For those who seem to have forgotten that anti-American sentiment didn’t merely arise when Donald Trump assumed the presidency, let us turn back time to the thick of the nationality’s sudden involvement in World War II, once the Japanese tapped the sleeping giant that was the U.S. on the shoulder with a friendly little bomb on Pearl Harbor. It was then, already two years into the massive war, that the United States finally surrendered to involving themselves. Some were thrown into France, others England or Germany, while an entirely separate sect got tossed into the boot called Italy. Arguably the hub of where it was the best of times and the worst of times, particularly for a lonely GI like Robert, the soldiers could, at the very least, find ephemeral comfort in the home of a woman like Adele Pulcini, providing a place for soldiers to come in from the proverbial cold and feast on eggs and wine as reward for their commitment to fighting the good fight. Even if, to Italians, that commitment was tinged with a vexing air of superiority. As though to say, “Yes, we will help your uncouth kind that is so beneath us, that is how beneficent we are despite not being a Catholic country.”
In addition to steering these “valiant” men toward food and a brief sense of camaraderie commingled with sustenance, Adele also has an “in” with some of the girls who have found more enterprising ways to make money during the war. Adele also knows that this is often the best way to placate the drunken desolation the soldiers soon express by the end of the night, yearning so desperately for the physical comfort of a woman–any woman–that they’ll pay any price to get it. So “Mamma” Pulcini recommends them one, simple and “innocent” as that.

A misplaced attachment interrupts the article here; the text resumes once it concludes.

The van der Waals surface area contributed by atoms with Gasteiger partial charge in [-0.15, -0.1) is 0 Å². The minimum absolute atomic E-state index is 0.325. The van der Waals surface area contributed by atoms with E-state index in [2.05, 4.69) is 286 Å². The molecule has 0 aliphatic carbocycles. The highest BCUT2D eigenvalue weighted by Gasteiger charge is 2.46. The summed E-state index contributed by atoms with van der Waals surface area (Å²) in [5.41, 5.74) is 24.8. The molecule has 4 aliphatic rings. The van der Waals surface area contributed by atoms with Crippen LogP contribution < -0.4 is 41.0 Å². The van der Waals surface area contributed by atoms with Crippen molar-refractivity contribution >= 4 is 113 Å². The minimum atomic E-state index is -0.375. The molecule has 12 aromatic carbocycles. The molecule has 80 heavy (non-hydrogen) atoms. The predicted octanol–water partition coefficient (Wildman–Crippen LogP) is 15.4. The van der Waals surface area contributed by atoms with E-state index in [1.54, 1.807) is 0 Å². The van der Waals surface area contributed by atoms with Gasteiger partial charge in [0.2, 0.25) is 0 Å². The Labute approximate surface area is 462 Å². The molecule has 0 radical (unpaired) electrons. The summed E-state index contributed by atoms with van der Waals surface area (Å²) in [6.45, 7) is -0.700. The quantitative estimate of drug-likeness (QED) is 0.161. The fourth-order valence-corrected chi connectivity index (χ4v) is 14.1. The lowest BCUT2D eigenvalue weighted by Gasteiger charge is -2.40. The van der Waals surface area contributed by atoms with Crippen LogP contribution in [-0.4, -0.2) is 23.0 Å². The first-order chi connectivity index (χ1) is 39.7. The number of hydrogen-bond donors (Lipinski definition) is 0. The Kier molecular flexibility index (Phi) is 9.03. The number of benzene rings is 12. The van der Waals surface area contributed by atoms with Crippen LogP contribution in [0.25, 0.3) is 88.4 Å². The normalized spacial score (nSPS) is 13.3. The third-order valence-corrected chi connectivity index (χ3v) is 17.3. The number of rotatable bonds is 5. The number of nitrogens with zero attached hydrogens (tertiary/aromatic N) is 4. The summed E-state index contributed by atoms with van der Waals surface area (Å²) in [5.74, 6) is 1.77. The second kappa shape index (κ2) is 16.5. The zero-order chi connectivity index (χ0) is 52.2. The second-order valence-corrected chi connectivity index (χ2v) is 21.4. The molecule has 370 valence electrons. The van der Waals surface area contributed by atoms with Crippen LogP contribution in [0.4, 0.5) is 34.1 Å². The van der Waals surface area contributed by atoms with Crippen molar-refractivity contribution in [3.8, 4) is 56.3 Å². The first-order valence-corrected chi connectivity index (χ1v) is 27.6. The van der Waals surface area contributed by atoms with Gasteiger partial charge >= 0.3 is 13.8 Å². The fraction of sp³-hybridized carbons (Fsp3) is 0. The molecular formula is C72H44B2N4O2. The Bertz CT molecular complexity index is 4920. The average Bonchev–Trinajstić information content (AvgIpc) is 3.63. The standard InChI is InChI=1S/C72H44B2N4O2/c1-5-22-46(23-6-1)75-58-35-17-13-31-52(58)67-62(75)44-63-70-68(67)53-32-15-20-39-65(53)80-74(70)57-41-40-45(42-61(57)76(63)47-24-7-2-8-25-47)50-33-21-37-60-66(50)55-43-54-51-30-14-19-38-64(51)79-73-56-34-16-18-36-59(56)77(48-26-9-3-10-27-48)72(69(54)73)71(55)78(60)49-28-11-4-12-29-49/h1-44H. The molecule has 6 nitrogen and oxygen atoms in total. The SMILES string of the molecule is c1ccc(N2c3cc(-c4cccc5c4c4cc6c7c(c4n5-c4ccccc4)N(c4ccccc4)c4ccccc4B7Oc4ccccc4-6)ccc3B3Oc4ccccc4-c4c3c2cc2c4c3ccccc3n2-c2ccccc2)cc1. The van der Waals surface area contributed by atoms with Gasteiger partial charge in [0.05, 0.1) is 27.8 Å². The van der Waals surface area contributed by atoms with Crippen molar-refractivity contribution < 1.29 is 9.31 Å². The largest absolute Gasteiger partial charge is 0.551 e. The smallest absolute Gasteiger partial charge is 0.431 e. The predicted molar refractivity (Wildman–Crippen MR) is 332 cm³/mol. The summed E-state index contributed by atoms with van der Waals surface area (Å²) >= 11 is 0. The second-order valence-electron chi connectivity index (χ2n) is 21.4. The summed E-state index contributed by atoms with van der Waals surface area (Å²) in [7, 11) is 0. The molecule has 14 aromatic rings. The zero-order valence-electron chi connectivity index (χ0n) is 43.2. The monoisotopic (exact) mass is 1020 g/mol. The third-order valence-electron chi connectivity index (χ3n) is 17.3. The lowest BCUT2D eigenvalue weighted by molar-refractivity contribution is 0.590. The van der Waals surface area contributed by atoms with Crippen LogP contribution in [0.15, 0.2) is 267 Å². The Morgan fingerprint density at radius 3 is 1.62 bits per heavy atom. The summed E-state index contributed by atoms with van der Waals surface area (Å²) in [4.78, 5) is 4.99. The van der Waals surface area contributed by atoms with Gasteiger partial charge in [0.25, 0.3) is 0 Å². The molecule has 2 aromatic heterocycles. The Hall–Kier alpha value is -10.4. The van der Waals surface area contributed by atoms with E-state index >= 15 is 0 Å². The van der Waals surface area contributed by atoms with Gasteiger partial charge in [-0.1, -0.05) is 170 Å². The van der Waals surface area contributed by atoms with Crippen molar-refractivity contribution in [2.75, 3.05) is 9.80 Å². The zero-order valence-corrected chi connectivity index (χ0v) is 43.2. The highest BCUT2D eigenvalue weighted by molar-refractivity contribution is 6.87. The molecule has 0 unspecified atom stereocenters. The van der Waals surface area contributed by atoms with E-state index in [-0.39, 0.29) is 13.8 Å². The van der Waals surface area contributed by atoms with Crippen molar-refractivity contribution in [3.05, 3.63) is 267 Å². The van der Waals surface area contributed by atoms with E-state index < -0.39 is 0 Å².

After all, the Italians are no match for arguing against the greedy and expectant demands of Americans so accustomed to always getting their way in the land of plenty. So it is that Alfred Hayes deftly writes of an exchange between Adele and one such voracious and entitled soldier, “The Signora Pulcini accommodatingly felt his ankle. ‘So?’ she said. ‘Busted,’ the soldier said. ‘Off a cliff in Velletri. That’s what I got liberating your goddamn city… Could I march with an ankle like that, busted?’ the soldier said. ‘Could I, Mamma?’ ‘Of course not,’ the Signora Pulcini said, knowing that one must always agree with the soldiers who came to drink in her dining room on those nights when the city was dark and cold and lonely.”
And even someone as “good” as the more wholesome in his interests Robert can’t resist what a few American dollars might buy him when it comes to an Italian girl. One who turns out to be named Lisa. As it transpires, however, Lisa isn’t necessarily of the belief that just because an American pays for something means he ought to get exactly what he wants. After all, that’s what has conditioned their kind to be so spoiled in the first place. And what Robert wants is a girl to come home to in the same room every night instead of the dingy barracks he’s accustomed to sharing with his fellow soldiers. A girl who will hold him (and his penis) and serve as his single-serving faux wife while he’s marooned seemingly eternally in the Eternal City.
Of course, a fellow part-time prostitute, Nina, is the one to arrange the affair, never letting on to Adele that Robert and Lisa aren’t married so that they can rent a room (taken over in Nina’s place) from her without too much scrutinio. As Adele and Nina speak in envy of American excess, Lisa is defiant toward such a reverence. Adele wistfully remarks, “‘What a country it must be, their America.’ ‘An Italian discovered it,’ Lisa said. ‘And the English stole it,’ Adele said. ‘What hasn’t the Italian lost?’ Nina said.” This idea of the Italian constantly losing yet shrugging off that loss with a plate of pasta and a glass of wine is a running theme throughout The Girl on the Via Flaminia.